Tuesday, July 30, 2013

Rachel Goswell - "Waves Are Universal" (LP Review)

I love the shoegazing of Slowdive, and I also love the dream-pop, alt-country of Mojave 3 (formed from the remains of Slowdive).  Rachel Goswell is one of the two vocalists of both bands, and she achieves angelic perfection on songs like Slowdive's dreamy "Shine" and Mojave 3's smoky "Love Songs on the Radio".  Nothing against Neil Halstead, the other (and primary) vocalist for both bands, but listening to "Shine" makes you think "why doesn't Rachel sing on more songs?"

Well, 2004's "Waves Are Universal" is Goswell's first (and only) solo LP.  Just what I wanted: twelve songs with just Rachel -- alright!

Turns out, it's kind of boring.  I don't know if it is the song writing (Halstead was the primary song writer for Slowdive and Mojave 3), the production, or what.  None of the songs are bad, but none really stand out either.  I think some of the reviews (e.g., Pitchfork, AllMusic) give her a pass out of respect for her prior work, but if you read between the lines they see many of the same faults that I see.  Her vocals are guarded, and she's backed up by what sounds like a second-rate Crazy Horse

Stand out songs: none.

Skip 'em songs: none.

Songs that appear: "Coastline", "Save Yourself", "Warm Summer Sun", "Hope", "No Substitute"

Final score: 5/10.  Again, not bad, but far below what I hoped a Rachel Goswell solo LP would be.

Saturday, July 6, 2013

The Brains - "Money Changes Everything" (the song remains the same)

Last night Danette and I went to see Cyndi Lauper at the excellent Portsmouth Pavilion.  Neither of us were huge fans of hers but being children of the 80s, when our neighbor Steve offered us free tickets we couldn't say no.  Cyndi Lauper put on a good show and with "Kinky Boots" she's enjoying a second wind.  But last night's show was about revisiting track-by-track "She's So Unusual", her 1983 breakthrough LP.

The LP (and thus the concert) opened with "Money Changes Everything", which if I had a favorite Cyndi Lauper song, it would probably be this.  But last night I discovered this was actually a cover, and the song was originally done by a little-known Atlanta-based new wave group called The Brains.  "Money Changes Everything" was their initial 7" single released in 1978, and then appearing again on their 1980 debut eponymous LP.   Releasing two LPs and an EP, The Brains never enjoyed much success as a band, and aside from Cyndi Lauper covering their song, their next biggest footnote was upon breaking up one of their members joined The Georgia Satellites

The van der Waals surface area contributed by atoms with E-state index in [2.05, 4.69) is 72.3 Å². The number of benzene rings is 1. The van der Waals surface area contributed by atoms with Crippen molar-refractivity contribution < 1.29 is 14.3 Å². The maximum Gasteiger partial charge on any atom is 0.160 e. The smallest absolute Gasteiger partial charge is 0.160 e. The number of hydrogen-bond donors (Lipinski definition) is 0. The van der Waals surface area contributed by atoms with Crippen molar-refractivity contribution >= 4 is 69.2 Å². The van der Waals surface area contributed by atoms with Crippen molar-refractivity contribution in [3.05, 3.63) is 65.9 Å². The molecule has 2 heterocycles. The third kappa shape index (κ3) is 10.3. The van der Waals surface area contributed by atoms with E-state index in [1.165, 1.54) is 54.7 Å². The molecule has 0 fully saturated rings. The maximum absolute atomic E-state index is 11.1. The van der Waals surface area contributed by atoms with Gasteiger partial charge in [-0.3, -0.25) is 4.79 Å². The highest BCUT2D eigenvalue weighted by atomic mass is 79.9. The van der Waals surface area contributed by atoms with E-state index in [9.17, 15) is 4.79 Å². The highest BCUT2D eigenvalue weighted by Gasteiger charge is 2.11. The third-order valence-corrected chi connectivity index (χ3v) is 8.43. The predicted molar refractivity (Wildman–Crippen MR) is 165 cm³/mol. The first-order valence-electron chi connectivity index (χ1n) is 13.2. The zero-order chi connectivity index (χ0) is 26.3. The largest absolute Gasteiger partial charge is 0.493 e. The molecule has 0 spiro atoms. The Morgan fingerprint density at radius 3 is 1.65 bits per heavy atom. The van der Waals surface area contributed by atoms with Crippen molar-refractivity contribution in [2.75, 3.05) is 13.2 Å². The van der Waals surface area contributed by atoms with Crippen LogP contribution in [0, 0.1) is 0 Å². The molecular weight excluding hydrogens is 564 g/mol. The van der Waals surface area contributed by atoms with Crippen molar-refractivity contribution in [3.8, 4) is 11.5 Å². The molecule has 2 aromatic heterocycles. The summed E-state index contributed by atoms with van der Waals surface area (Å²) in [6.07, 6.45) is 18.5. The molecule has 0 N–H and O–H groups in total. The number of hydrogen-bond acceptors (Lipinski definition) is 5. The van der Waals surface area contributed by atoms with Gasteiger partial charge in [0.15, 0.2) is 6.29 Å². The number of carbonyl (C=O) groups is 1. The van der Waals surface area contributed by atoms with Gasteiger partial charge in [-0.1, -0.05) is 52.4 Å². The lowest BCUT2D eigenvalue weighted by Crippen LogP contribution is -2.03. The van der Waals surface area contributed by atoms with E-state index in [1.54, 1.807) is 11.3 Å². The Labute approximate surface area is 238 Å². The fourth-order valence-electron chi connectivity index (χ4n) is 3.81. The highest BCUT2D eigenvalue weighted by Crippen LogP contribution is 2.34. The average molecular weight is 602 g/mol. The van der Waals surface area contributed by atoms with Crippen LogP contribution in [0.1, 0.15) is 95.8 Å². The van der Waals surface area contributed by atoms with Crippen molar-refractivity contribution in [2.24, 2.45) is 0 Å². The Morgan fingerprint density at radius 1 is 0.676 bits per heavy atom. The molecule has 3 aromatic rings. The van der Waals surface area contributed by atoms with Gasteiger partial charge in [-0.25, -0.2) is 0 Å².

Random thoughts:
  1. While I love the late 70s garage sound on original version, Cyndi's version might actually be better.
  2. I'm certain that I'll have immediate recall of the fact that "The Brains are the original artist for `Money Changes Everything'".  This piece of trivia has surely overwritten something important in my memory, like my work phone number, the names of long-term colleagues, places I've lived, etc.  But surely I'll hold on to this fact like my life depended on it...
  3. Does that opening keyboard riff sound familiar?  It reminds me of the guitar riff in "Pretty in Pink" by The Psychedelic Furs; the original 1981 version, not the more polished 1986 soundtrack version.  Our friend Joy asked for more "Pretty in Pink" references, so there you go.
The Brains: "Money Changes Everything"

Cyndi Lauper: "Money Changes Everything"

Psychedelic Furs: "Pretty in Pink" (1981), "Pretty in Pink" (1986)